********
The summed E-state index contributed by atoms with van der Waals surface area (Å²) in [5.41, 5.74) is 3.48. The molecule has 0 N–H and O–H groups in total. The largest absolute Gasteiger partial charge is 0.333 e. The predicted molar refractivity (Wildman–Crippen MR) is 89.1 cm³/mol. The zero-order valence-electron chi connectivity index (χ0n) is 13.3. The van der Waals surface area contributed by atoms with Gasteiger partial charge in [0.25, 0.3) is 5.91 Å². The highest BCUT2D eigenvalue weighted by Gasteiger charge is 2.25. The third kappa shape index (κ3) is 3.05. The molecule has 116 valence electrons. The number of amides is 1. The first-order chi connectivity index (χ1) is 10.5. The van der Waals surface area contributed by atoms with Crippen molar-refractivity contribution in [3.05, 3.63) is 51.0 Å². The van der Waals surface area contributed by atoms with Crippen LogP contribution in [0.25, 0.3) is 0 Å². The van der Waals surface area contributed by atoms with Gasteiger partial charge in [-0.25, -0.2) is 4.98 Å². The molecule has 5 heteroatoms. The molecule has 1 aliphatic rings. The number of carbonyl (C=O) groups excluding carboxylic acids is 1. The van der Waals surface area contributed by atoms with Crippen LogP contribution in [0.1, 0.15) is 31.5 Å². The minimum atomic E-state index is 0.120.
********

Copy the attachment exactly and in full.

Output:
The summed E-state index contributed by atoms with van der Waals surface area (Å²) in [5.41, 5.74) is 3.48. The molecule has 0 N–H and O–H groups in total. The largest absolute Gasteiger partial charge is 0.333 e. The predicted molar refractivity (Wildman–Crippen MR) is 89.1 cm³/mol. The zero-order valence-electron chi connectivity index (χ0n) is 13.3. The van der Waals surface area contributed by atoms with Gasteiger partial charge in [0.25, 0.3) is 5.91 Å². The highest BCUT2D eigenvalue weighted by Gasteiger charge is 2.25. The third kappa shape index (κ3) is 3.05. The molecule has 116 valence electrons. The number of amides is 1. The first-order chi connectivity index (χ1) is 10.5. The van der Waals surface area contributed by atoms with Crippen molar-refractivity contribution in [3.05, 3.63) is 51.0 Å². The van der Waals surface area contributed by atoms with Crippen LogP contribution in [0.25, 0.3) is 0 Å². The van der Waals surface area contributed by atoms with Gasteiger partial charge in [-0.25, -0.2) is 4.98 Å². The molecule has 5 heteroatoms. The molecule has 1 aliphatic rings. The number of carbonyl (C=O) groups excluding carboxylic acids is 1. The van der Waals surface area contributed by atoms with Crippen LogP contribution in [0.1, 0.15) is 31.5 Å². The minimum atomic E-state index is 0.120.